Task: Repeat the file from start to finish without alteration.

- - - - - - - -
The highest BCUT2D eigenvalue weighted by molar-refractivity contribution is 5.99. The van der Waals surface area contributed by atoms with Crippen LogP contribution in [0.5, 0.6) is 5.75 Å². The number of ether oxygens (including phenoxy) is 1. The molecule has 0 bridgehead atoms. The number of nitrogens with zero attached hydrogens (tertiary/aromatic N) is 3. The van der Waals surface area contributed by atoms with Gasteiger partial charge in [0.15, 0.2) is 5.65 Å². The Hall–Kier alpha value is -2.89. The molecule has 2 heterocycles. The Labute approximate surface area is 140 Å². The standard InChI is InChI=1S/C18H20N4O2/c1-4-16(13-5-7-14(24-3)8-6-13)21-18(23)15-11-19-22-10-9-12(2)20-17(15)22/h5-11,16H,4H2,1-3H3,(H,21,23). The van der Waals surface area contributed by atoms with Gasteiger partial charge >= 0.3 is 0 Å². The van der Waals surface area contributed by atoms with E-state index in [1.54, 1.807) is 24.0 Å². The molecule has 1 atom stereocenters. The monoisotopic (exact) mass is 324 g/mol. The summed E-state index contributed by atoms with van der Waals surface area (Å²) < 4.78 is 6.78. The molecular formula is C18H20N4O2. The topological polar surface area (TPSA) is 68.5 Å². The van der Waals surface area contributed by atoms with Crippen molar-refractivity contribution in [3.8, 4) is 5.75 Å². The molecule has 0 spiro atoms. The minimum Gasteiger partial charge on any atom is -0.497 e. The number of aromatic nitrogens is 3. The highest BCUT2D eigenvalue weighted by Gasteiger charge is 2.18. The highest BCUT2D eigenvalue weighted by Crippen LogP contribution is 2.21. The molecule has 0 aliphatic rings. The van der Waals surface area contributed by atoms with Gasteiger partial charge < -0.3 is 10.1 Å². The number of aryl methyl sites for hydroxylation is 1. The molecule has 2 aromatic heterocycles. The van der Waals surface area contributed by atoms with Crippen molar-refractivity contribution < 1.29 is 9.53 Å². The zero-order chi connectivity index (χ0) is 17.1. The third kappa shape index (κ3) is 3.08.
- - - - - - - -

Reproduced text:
The highest BCUT2D eigenvalue weighted by molar-refractivity contribution is 5.99. The van der Waals surface area contributed by atoms with Crippen LogP contribution in [0.5, 0.6) is 5.75 Å². The number of ether oxygens (including phenoxy) is 1. The molecule has 0 bridgehead atoms. The number of nitrogens with zero attached hydrogens (tertiary/aromatic N) is 3. The van der Waals surface area contributed by atoms with Gasteiger partial charge in [0.15, 0.2) is 5.65 Å². The Hall–Kier alpha value is -2.89. The molecule has 2 heterocycles. The Labute approximate surface area is 140 Å². The standard InChI is InChI=1S/C18H20N4O2/c1-4-16(13-5-7-14(24-3)8-6-13)21-18(23)15-11-19-22-10-9-12(2)20-17(15)22/h5-11,16H,4H2,1-3H3,(H,21,23). The van der Waals surface area contributed by atoms with Gasteiger partial charge >= 0.3 is 0 Å². The van der Waals surface area contributed by atoms with E-state index in [1.54, 1.807) is 24.0 Å². The molecule has 1 atom stereocenters. The monoisotopic (exact) mass is 324 g/mol. The summed E-state index contributed by atoms with van der Waals surface area (Å²) < 4.78 is 6.78. The molecular formula is C18H20N4O2. The topological polar surface area (TPSA) is 68.5 Å². The van der Waals surface area contributed by atoms with Crippen molar-refractivity contribution in [3.8, 4) is 5.75 Å². The molecule has 0 spiro atoms. The minimum Gasteiger partial charge on any atom is -0.497 e. The number of aromatic nitrogens is 3. The highest BCUT2D eigenvalue weighted by Gasteiger charge is 2.18. The highest BCUT2D eigenvalue weighted by Crippen LogP contribution is 2.21. The molecule has 0 aliphatic rings. The van der Waals surface area contributed by atoms with Gasteiger partial charge < -0.3 is 10.1 Å². The number of aryl methyl sites for hydroxylation is 1. The molecule has 2 aromatic heterocycles. The van der Waals surface area contributed by atoms with Crippen molar-refractivity contribution < 1.29 is 9.53 Å². The zero-order chi connectivity index (χ0) is 17.1. The third kappa shape index (κ3) is 3.08.